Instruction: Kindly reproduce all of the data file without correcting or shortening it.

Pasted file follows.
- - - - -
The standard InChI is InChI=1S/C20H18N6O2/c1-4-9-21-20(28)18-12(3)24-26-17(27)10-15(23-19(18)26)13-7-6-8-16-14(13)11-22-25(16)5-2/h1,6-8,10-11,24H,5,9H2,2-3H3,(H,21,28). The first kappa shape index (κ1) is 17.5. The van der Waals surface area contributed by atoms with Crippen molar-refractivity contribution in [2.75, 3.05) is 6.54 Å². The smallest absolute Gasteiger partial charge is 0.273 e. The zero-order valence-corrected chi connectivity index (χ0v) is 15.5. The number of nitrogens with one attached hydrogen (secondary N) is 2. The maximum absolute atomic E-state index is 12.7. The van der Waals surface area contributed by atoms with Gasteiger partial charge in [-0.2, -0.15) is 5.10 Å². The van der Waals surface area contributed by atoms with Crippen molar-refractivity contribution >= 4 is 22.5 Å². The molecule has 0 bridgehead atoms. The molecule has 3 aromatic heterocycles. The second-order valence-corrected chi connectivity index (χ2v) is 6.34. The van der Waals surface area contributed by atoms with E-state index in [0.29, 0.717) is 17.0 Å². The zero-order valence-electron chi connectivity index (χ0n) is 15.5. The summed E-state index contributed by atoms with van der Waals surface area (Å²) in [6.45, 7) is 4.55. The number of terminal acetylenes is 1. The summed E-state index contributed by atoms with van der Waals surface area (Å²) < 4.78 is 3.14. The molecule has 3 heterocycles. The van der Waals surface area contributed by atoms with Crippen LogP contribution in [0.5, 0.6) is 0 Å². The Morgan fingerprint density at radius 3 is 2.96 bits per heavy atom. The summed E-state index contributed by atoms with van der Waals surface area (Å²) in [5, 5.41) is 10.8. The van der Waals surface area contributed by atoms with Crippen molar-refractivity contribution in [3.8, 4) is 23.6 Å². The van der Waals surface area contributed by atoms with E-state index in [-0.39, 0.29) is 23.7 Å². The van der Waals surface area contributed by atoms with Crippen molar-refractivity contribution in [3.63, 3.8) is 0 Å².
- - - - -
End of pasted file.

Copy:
The standard InChI is InChI=1S/C20H18N6O2/c1-4-9-21-20(28)18-12(3)24-26-17(27)10-15(23-19(18)26)13-7-6-8-16-14(13)11-22-25(16)5-2/h1,6-8,10-11,24H,5,9H2,2-3H3,(H,21,28). The first kappa shape index (κ1) is 17.5. The van der Waals surface area contributed by atoms with Crippen molar-refractivity contribution in [2.75, 3.05) is 6.54 Å². The smallest absolute Gasteiger partial charge is 0.273 e. The zero-order valence-corrected chi connectivity index (χ0v) is 15.5. The number of nitrogens with one attached hydrogen (secondary N) is 2. The maximum absolute atomic E-state index is 12.7. The van der Waals surface area contributed by atoms with Gasteiger partial charge in [-0.2, -0.15) is 5.10 Å². The van der Waals surface area contributed by atoms with Crippen molar-refractivity contribution >= 4 is 22.5 Å². The molecule has 0 bridgehead atoms. The molecule has 3 aromatic heterocycles. The second-order valence-corrected chi connectivity index (χ2v) is 6.34. The van der Waals surface area contributed by atoms with E-state index in [0.29, 0.717) is 17.0 Å². The zero-order valence-electron chi connectivity index (χ0n) is 15.5. The summed E-state index contributed by atoms with van der Waals surface area (Å²) in [6.45, 7) is 4.55. The number of terminal acetylenes is 1. The summed E-state index contributed by atoms with van der Waals surface area (Å²) < 4.78 is 3.14. The molecule has 3 heterocycles. The van der Waals surface area contributed by atoms with Crippen LogP contribution in [0.5, 0.6) is 0 Å². The Morgan fingerprint density at radius 3 is 2.96 bits per heavy atom. The summed E-state index contributed by atoms with van der Waals surface area (Å²) in [5, 5.41) is 10.8. The van der Waals surface area contributed by atoms with Crippen molar-refractivity contribution in [3.8, 4) is 23.6 Å². The van der Waals surface area contributed by atoms with E-state index in [-0.39, 0.29) is 23.7 Å². The van der Waals surface area contributed by atoms with Crippen molar-refractivity contribution in [3.63, 3.8) is 0 Å².